The powerful and conservative Council of Guardians started on the path of censorship during the middle of President Khatami’s first term and reached its peak subsequently. The primary function of the Council under the Constitution is to ensure that acts of legislation are not incompatible with Islamic tenets and the articles of the Constitution, but in effect the Council became a major instrument of press suppression.
Regularly, and in some cases on a weekly basis, the Council of Guardians approved new legislations which were communicated furtively to the press. If these amendments were to be collected in a volume, it would make masterpiece of satire.
Unfortunately, this boundless power was bestowed upon the Council of Guardians by the Fifth Legislative Session.
B. Censorship through the Office of the Prosecutor General
Instead of protecting the interests of the public against illegal encroachments, the Prosecutor-General in effect has become Prosecutor-Particular, in the sense that instead of protecting the public, it patently sides with the power establishment. Instead of siding with the people and protecting the press which serve as the watchdog of the people, the Prosecutor-General has regularly sided with the power elite and interpreted the law subjectively. This institution, with the help of the Revolutionary Guard, security agencies and the state-run television, has caused the arrest and imprisonment of many journalists. It is necessary to mention that the hard-line government of Ahmadinejad has outdone the judiciary in its anti-press activities.
C. Censorship Through Editorial Boards
During these years, the editorial boards of newspapers and journals were transformed into major agents of censorship. Clearly, this was in response to new developments as well as a strategy. The constant threat of indictment by the Persecutor-General was similar to taking the editors hostage. In addition, the policy of “surviving at whatever price” immersed the press in self-censorship. Obviously, there were those editors who set public interest above private gains and emerged triumphant.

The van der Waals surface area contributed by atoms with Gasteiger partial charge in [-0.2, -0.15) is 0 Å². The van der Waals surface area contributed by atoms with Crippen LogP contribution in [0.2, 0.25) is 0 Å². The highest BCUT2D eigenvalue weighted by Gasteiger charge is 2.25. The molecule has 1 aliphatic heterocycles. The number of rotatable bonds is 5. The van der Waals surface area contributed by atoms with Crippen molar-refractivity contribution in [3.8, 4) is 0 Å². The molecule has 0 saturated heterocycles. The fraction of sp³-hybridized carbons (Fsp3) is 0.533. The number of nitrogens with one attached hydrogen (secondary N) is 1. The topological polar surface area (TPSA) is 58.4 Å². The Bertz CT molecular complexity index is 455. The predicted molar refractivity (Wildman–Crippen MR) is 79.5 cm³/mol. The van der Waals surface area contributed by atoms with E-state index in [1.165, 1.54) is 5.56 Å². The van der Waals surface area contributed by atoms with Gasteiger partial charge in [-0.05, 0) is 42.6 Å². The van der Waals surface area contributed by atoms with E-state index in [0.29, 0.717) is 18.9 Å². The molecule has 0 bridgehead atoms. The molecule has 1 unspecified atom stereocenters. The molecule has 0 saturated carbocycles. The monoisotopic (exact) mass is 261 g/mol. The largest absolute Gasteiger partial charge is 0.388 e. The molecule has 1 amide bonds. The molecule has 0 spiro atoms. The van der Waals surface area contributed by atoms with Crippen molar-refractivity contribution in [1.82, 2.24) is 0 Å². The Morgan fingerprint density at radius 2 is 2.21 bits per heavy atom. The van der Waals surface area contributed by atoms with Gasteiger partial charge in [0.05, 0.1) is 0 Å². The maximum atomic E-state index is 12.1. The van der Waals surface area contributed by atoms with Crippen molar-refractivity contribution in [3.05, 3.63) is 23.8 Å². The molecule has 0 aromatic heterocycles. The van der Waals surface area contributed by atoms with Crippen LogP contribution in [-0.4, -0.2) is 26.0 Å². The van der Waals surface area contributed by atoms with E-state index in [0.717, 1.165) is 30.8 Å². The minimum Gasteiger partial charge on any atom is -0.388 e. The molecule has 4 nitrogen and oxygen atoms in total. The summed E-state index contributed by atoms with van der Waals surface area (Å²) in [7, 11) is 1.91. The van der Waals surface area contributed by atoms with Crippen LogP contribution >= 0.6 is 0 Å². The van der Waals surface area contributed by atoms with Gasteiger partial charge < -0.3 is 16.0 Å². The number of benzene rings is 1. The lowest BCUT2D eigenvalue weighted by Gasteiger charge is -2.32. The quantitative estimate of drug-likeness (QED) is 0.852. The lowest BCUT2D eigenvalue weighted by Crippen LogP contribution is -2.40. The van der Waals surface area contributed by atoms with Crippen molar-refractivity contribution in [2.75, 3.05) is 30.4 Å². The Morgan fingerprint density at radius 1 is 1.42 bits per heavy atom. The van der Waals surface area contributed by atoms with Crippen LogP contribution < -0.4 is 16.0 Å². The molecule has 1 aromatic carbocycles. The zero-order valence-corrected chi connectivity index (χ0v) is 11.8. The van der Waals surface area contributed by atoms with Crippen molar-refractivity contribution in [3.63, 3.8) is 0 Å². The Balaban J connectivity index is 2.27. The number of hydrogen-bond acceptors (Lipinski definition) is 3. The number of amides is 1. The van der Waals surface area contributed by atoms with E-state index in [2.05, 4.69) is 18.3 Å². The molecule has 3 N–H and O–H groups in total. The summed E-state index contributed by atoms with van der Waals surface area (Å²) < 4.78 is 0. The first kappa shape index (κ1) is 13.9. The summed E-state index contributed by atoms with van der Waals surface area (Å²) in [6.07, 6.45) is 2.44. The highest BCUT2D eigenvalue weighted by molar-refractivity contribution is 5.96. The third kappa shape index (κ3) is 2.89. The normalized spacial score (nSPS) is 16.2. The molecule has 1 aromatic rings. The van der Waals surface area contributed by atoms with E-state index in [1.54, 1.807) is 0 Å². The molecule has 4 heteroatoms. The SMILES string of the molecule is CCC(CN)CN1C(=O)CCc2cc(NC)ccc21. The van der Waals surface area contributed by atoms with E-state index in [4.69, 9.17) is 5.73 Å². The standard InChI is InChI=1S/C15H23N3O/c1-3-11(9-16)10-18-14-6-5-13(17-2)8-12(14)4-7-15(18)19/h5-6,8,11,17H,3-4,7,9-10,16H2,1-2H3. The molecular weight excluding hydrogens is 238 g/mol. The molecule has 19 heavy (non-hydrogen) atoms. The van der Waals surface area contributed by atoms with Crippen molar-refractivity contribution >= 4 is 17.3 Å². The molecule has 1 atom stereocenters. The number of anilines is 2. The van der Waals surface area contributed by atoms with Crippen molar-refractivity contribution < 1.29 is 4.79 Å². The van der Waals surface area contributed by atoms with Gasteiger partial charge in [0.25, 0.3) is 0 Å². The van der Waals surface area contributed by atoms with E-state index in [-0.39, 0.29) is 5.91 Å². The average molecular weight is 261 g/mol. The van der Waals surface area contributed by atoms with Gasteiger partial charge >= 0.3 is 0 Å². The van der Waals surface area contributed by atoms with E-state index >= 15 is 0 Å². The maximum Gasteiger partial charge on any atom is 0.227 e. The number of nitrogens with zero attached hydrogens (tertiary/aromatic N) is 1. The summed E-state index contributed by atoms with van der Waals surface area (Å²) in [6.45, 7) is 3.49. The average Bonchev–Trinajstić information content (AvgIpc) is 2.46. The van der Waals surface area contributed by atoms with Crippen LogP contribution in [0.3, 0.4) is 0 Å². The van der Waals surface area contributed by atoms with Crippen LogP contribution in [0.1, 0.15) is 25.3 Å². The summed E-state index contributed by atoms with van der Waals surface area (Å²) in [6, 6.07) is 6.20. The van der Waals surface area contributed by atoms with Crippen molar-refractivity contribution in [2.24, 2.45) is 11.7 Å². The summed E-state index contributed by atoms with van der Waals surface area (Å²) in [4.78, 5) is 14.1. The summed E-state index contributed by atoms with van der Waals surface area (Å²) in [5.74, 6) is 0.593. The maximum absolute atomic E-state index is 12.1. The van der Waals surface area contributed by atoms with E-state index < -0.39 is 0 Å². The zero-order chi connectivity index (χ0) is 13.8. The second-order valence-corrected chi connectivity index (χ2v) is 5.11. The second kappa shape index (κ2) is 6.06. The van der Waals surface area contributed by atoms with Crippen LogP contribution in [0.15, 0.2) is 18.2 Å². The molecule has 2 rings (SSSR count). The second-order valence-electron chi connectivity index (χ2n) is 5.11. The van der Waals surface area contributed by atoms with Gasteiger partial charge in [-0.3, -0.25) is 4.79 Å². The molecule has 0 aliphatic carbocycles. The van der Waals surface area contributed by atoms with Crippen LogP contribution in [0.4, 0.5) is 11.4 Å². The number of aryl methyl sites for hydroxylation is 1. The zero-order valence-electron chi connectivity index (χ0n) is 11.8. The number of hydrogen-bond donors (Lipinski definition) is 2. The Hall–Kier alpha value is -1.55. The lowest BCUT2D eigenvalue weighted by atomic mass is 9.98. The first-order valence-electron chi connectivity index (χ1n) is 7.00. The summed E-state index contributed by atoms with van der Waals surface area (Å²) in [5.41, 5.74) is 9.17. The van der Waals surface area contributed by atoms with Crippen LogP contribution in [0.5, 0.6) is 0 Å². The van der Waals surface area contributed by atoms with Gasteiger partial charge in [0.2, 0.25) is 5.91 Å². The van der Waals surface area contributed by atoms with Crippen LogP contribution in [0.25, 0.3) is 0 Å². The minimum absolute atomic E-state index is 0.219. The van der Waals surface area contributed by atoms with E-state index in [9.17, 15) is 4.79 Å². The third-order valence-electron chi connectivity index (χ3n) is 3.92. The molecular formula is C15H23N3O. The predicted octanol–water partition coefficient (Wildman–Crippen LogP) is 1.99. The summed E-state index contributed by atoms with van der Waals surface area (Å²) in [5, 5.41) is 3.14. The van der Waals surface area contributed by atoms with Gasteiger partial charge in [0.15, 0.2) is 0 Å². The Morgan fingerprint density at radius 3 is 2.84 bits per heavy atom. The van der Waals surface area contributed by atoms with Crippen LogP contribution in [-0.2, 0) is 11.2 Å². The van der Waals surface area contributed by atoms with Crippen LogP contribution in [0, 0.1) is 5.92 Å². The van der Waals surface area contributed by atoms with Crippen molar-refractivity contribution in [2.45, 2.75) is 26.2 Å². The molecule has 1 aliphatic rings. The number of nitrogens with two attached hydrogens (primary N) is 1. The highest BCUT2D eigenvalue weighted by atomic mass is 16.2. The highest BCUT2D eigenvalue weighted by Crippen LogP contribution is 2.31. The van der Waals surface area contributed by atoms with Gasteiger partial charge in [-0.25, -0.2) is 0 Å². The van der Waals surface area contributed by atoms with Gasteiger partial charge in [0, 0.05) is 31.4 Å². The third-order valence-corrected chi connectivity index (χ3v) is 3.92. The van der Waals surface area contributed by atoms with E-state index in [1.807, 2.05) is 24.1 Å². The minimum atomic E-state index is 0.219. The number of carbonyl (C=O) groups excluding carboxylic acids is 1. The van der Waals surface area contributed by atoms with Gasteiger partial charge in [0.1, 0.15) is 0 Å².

D. Self-Censoring Journalists
Not a few journalists have succumbed to the temptation of self-censorship out of fear of arrest and imprisonment on the one hand and job insecurity on the other. Nevertheless, there are those journalists who continue against all odds to respond to the people’s demand for a free press. The majority of the journalists who are the product of the short interlude of the freedom of the press are doing their best to resist the regime desire to silence them. That is why it can be claimed that choosing journalism as a profession in Iran is not like walking in a mine field. It is like stepping on a mine.
In light of my brief personal account as an Iranian journalist, I have to emphasize that many journalists in Iran continue to struggle against press suppression. The rise of a new generation of journalists promises to increase journalists’ self-awareness and contribute to the growing public knowledge about freedom in all its manifestations, including that of freedom of the press.
I hope that every politically aware Iranian will find his or her path to freedom in a constructive manner.
University of Virginia, Charlottesville, Virginia, U.S.A.
April 11, 2007